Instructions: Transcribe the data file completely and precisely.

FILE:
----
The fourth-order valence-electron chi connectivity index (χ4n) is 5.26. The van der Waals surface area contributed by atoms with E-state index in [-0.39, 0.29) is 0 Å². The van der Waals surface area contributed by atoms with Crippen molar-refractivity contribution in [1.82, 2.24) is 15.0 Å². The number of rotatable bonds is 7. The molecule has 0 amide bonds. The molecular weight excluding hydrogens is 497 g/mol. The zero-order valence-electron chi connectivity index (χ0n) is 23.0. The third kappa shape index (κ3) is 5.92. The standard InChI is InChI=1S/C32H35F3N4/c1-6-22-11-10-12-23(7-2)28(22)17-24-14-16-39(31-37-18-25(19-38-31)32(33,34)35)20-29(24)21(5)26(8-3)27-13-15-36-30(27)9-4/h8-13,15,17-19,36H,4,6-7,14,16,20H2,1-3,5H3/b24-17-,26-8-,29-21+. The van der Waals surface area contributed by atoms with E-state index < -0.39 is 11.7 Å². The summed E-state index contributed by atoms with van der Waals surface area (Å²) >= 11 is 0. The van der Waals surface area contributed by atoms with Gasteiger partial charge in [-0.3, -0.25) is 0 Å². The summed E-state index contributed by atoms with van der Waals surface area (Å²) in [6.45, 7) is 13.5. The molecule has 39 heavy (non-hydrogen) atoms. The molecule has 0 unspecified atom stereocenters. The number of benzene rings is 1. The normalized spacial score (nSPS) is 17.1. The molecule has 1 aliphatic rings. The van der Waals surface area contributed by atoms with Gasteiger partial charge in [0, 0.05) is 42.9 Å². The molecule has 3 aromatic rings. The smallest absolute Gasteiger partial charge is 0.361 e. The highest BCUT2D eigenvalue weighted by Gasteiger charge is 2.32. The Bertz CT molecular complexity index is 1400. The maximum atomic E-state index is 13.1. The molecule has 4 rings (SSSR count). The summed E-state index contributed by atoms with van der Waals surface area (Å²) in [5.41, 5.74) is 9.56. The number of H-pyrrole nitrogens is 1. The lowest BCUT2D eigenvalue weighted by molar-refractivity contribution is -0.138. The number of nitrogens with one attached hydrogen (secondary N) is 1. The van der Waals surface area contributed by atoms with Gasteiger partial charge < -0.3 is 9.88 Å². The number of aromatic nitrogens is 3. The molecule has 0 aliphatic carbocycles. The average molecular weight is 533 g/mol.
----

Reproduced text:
The fourth-order valence-electron chi connectivity index (χ4n) is 5.26. The van der Waals surface area contributed by atoms with E-state index in [-0.39, 0.29) is 0 Å². The van der Waals surface area contributed by atoms with Crippen molar-refractivity contribution in [1.82, 2.24) is 15.0 Å². The number of rotatable bonds is 7. The molecule has 0 amide bonds. The molecular weight excluding hydrogens is 497 g/mol. The zero-order valence-electron chi connectivity index (χ0n) is 23.0. The third kappa shape index (κ3) is 5.92. The standard InChI is InChI=1S/C32H35F3N4/c1-6-22-11-10-12-23(7-2)28(22)17-24-14-16-39(31-37-18-25(19-38-31)32(33,34)35)20-29(24)21(5)26(8-3)27-13-15-36-30(27)9-4/h8-13,15,17-19,36H,4,6-7,14,16,20H2,1-3,5H3/b24-17-,26-8-,29-21+. The van der Waals surface area contributed by atoms with E-state index < -0.39 is 11.7 Å². The summed E-state index contributed by atoms with van der Waals surface area (Å²) >= 11 is 0. The van der Waals surface area contributed by atoms with Gasteiger partial charge in [-0.3, -0.25) is 0 Å². The summed E-state index contributed by atoms with van der Waals surface area (Å²) in [6.45, 7) is 13.5. The molecule has 39 heavy (non-hydrogen) atoms. The molecule has 0 unspecified atom stereocenters. The number of benzene rings is 1. The normalized spacial score (nSPS) is 17.1. The molecule has 1 aliphatic rings. The van der Waals surface area contributed by atoms with Gasteiger partial charge in [0, 0.05) is 42.9 Å². The molecule has 3 aromatic rings. The smallest absolute Gasteiger partial charge is 0.361 e. The highest BCUT2D eigenvalue weighted by Gasteiger charge is 2.32. The Bertz CT molecular complexity index is 1400. The maximum atomic E-state index is 13.1. The molecule has 4 rings (SSSR count). The summed E-state index contributed by atoms with van der Waals surface area (Å²) in [5.41, 5.74) is 9.56. The number of H-pyrrole nitrogens is 1. The lowest BCUT2D eigenvalue weighted by molar-refractivity contribution is -0.138. The number of nitrogens with one attached hydrogen (secondary N) is 1. The van der Waals surface area contributed by atoms with Gasteiger partial charge < -0.3 is 9.88 Å². The number of aromatic nitrogens is 3. The molecule has 0 aliphatic carbocycles. The average molecular weight is 533 g/mol.